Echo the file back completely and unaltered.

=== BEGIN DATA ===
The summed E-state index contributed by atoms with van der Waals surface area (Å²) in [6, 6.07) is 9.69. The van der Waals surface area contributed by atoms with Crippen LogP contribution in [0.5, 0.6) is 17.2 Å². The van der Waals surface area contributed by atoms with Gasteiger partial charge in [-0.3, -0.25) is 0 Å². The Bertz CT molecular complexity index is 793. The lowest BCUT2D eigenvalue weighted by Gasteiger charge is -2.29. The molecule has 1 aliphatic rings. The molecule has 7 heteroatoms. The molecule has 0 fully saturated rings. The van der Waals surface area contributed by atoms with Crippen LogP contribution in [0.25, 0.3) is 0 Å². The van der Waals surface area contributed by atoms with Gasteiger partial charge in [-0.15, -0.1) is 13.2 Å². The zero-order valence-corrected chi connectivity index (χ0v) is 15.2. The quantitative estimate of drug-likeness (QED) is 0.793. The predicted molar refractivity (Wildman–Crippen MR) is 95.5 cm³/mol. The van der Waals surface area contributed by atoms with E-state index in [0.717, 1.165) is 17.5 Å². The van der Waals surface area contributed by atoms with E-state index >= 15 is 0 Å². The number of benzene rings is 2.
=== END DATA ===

The summed E-state index contributed by atoms with van der Waals surface area (Å²) in [6, 6.07) is 9.69. The van der Waals surface area contributed by atoms with Crippen LogP contribution in [0.5, 0.6) is 17.2 Å². The van der Waals surface area contributed by atoms with Gasteiger partial charge in [-0.3, -0.25) is 0 Å². The Bertz CT molecular complexity index is 793. The lowest BCUT2D eigenvalue weighted by Gasteiger charge is -2.29. The molecule has 1 aliphatic rings. The molecule has 7 heteroatoms. The molecule has 0 fully saturated rings. The van der Waals surface area contributed by atoms with Crippen LogP contribution in [0.25, 0.3) is 0 Å². The van der Waals surface area contributed by atoms with Gasteiger partial charge in [-0.15, -0.1) is 13.2 Å². The zero-order valence-corrected chi connectivity index (χ0v) is 15.2. The quantitative estimate of drug-likeness (QED) is 0.793. The predicted molar refractivity (Wildman–Crippen MR) is 95.5 cm³/mol. The van der Waals surface area contributed by atoms with E-state index in [0.717, 1.165) is 17.5 Å². The van der Waals surface area contributed by atoms with E-state index >= 15 is 0 Å². The number of benzene rings is 2.